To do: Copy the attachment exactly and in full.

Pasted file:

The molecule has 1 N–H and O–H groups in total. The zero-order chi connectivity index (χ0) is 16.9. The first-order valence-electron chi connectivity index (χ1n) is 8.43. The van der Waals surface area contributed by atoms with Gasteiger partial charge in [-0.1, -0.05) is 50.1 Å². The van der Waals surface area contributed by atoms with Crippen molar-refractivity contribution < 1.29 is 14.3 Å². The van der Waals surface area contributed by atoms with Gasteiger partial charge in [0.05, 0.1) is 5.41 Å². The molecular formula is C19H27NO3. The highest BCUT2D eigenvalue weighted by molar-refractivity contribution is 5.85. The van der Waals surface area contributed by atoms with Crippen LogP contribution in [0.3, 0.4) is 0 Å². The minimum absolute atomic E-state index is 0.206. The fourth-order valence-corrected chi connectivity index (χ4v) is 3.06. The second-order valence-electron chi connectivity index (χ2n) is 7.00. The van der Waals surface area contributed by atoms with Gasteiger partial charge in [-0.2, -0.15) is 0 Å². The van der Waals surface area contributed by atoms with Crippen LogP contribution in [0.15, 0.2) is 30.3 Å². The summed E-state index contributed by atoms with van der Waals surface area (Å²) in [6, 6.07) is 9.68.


The molecule has 1 N–H and O–H groups in total. The zero-order chi connectivity index (χ0) is 16.9. The first-order valence-electron chi connectivity index (χ1n) is 8.43. The van der Waals surface area contributed by atoms with Gasteiger partial charge in [-0.1, -0.05) is 50.1 Å². The van der Waals surface area contributed by atoms with Crippen molar-refractivity contribution < 1.29 is 14.3 Å². The van der Waals surface area contributed by atoms with Gasteiger partial charge in [0.05, 0.1) is 5.41 Å². The molecular formula is C19H27NO3. The highest BCUT2D eigenvalue weighted by molar-refractivity contribution is 5.85. The van der Waals surface area contributed by atoms with Crippen LogP contribution in [0.3, 0.4) is 0 Å². The minimum absolute atomic E-state index is 0.206. The fourth-order valence-corrected chi connectivity index (χ4v) is 3.06. The second-order valence-electron chi connectivity index (χ2n) is 7.00. The van der Waals surface area contributed by atoms with Gasteiger partial charge in [-0.2, -0.15) is 0 Å². The van der Waals surface area contributed by atoms with Crippen LogP contribution in [0.15, 0.2) is 30.3 Å². The summed E-state index contributed by atoms with van der Waals surface area (Å²) in [6, 6.07) is 9.68.